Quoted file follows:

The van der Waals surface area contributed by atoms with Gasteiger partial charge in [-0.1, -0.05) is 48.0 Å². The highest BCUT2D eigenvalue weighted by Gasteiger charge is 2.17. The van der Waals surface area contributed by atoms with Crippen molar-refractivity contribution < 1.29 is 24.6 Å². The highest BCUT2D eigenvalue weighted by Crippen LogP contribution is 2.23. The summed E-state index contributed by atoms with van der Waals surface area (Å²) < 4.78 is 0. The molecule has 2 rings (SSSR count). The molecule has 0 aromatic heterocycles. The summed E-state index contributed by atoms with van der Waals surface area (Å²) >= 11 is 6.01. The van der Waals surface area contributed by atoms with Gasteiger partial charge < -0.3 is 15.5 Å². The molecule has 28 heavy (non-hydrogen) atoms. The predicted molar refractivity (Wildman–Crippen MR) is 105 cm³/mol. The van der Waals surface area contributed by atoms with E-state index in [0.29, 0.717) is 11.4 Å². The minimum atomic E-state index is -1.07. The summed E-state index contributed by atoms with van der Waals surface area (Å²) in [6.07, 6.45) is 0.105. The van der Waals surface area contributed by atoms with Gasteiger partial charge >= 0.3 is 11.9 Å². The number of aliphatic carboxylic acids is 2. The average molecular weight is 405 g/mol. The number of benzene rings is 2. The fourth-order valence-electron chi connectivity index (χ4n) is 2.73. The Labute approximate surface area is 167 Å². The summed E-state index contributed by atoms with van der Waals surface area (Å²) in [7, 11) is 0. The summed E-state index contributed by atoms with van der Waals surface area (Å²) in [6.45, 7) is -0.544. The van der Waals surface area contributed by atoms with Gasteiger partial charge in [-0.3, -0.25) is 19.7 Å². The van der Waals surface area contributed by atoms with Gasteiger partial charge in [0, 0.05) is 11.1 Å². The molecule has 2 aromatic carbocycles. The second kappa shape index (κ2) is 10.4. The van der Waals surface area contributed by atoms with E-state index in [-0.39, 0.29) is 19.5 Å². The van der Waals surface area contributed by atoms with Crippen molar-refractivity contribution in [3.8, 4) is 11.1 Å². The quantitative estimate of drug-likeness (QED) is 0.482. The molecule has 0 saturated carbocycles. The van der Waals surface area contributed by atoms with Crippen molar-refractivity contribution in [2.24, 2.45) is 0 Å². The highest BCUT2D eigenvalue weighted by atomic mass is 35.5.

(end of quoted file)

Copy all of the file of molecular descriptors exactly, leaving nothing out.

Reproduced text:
The van der Waals surface area contributed by atoms with Gasteiger partial charge in [-0.1, -0.05) is 48.0 Å². The highest BCUT2D eigenvalue weighted by Gasteiger charge is 2.17. The van der Waals surface area contributed by atoms with Crippen molar-refractivity contribution < 1.29 is 24.6 Å². The highest BCUT2D eigenvalue weighted by Crippen LogP contribution is 2.23. The summed E-state index contributed by atoms with van der Waals surface area (Å²) < 4.78 is 0. The molecule has 2 rings (SSSR count). The molecule has 0 aromatic heterocycles. The summed E-state index contributed by atoms with van der Waals surface area (Å²) >= 11 is 6.01. The van der Waals surface area contributed by atoms with Gasteiger partial charge < -0.3 is 15.5 Å². The molecule has 28 heavy (non-hydrogen) atoms. The predicted molar refractivity (Wildman–Crippen MR) is 105 cm³/mol. The van der Waals surface area contributed by atoms with E-state index in [0.29, 0.717) is 11.4 Å². The minimum atomic E-state index is -1.07. The summed E-state index contributed by atoms with van der Waals surface area (Å²) in [6.07, 6.45) is 0.105. The van der Waals surface area contributed by atoms with Gasteiger partial charge >= 0.3 is 11.9 Å². The number of aliphatic carboxylic acids is 2. The average molecular weight is 405 g/mol. The number of benzene rings is 2. The fourth-order valence-electron chi connectivity index (χ4n) is 2.73. The Labute approximate surface area is 167 Å². The summed E-state index contributed by atoms with van der Waals surface area (Å²) in [7, 11) is 0. The summed E-state index contributed by atoms with van der Waals surface area (Å²) in [6.45, 7) is -0.544. The van der Waals surface area contributed by atoms with Gasteiger partial charge in [-0.3, -0.25) is 19.7 Å². The van der Waals surface area contributed by atoms with Gasteiger partial charge in [0, 0.05) is 11.1 Å². The molecule has 2 aromatic carbocycles. The second kappa shape index (κ2) is 10.4. The van der Waals surface area contributed by atoms with E-state index in [-0.39, 0.29) is 19.5 Å². The van der Waals surface area contributed by atoms with Crippen molar-refractivity contribution in [3.8, 4) is 11.1 Å². The quantitative estimate of drug-likeness (QED) is 0.482. The molecule has 0 saturated carbocycles. The van der Waals surface area contributed by atoms with Crippen molar-refractivity contribution in [2.24, 2.45) is 0 Å². The highest BCUT2D eigenvalue weighted by atomic mass is 35.5.